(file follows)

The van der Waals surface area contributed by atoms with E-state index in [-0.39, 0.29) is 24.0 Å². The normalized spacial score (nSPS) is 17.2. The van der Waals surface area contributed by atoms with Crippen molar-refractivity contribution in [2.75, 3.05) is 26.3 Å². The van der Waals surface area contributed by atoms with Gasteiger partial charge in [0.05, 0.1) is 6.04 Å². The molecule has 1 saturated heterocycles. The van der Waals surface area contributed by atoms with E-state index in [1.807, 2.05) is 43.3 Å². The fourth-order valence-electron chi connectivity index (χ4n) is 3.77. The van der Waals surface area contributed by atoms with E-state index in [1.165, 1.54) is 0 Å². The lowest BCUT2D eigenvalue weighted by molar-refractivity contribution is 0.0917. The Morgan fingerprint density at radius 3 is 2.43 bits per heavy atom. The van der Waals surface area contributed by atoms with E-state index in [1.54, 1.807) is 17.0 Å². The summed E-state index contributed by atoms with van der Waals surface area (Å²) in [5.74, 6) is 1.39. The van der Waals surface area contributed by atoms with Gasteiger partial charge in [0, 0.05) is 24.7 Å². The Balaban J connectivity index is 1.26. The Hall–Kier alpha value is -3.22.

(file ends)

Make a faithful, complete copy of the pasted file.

The van der Waals surface area contributed by atoms with E-state index in [-0.39, 0.29) is 24.0 Å². The normalized spacial score (nSPS) is 17.2. The van der Waals surface area contributed by atoms with Crippen molar-refractivity contribution in [2.75, 3.05) is 26.3 Å². The van der Waals surface area contributed by atoms with Gasteiger partial charge in [0.05, 0.1) is 6.04 Å². The molecule has 1 saturated heterocycles. The van der Waals surface area contributed by atoms with E-state index in [1.807, 2.05) is 43.3 Å². The fourth-order valence-electron chi connectivity index (χ4n) is 3.77. The van der Waals surface area contributed by atoms with E-state index in [1.165, 1.54) is 0 Å². The lowest BCUT2D eigenvalue weighted by molar-refractivity contribution is 0.0917. The Morgan fingerprint density at radius 3 is 2.43 bits per heavy atom. The van der Waals surface area contributed by atoms with E-state index in [1.54, 1.807) is 17.0 Å². The summed E-state index contributed by atoms with van der Waals surface area (Å²) in [5.74, 6) is 1.39. The van der Waals surface area contributed by atoms with Gasteiger partial charge in [0, 0.05) is 24.7 Å². The Balaban J connectivity index is 1.26. The Hall–Kier alpha value is -3.22.